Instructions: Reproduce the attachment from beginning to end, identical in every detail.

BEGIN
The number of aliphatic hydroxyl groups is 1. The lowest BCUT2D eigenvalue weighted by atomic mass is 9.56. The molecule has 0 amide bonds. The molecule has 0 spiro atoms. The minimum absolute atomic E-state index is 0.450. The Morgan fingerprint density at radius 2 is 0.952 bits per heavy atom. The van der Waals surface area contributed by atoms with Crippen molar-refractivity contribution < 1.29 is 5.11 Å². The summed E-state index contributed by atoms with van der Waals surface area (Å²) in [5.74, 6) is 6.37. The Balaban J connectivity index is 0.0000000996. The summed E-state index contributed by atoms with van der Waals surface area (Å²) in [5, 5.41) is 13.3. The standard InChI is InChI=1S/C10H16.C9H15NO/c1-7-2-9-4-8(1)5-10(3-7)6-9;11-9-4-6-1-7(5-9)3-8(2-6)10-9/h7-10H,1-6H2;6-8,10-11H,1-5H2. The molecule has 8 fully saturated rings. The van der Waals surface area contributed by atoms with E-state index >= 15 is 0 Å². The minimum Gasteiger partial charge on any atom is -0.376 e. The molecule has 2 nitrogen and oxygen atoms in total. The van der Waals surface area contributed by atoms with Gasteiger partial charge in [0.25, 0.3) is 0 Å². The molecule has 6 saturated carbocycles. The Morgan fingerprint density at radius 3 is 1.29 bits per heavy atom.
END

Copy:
The number of aliphatic hydroxyl groups is 1. The lowest BCUT2D eigenvalue weighted by atomic mass is 9.56. The molecule has 0 amide bonds. The molecule has 0 spiro atoms. The minimum absolute atomic E-state index is 0.450. The Morgan fingerprint density at radius 2 is 0.952 bits per heavy atom. The van der Waals surface area contributed by atoms with Crippen molar-refractivity contribution < 1.29 is 5.11 Å². The summed E-state index contributed by atoms with van der Waals surface area (Å²) in [5.74, 6) is 6.37. The Balaban J connectivity index is 0.0000000996. The summed E-state index contributed by atoms with van der Waals surface area (Å²) in [5, 5.41) is 13.3. The standard InChI is InChI=1S/C10H16.C9H15NO/c1-7-2-9-4-8(1)5-10(3-7)6-9;11-9-4-6-1-7(5-9)3-8(2-6)10-9/h7-10H,1-6H2;6-8,10-11H,1-5H2. The molecule has 8 fully saturated rings. The van der Waals surface area contributed by atoms with E-state index >= 15 is 0 Å². The minimum Gasteiger partial charge on any atom is -0.376 e. The molecule has 2 nitrogen and oxygen atoms in total. The van der Waals surface area contributed by atoms with Gasteiger partial charge in [0.25, 0.3) is 0 Å². The molecule has 6 saturated carbocycles. The Morgan fingerprint density at radius 3 is 1.29 bits per heavy atom.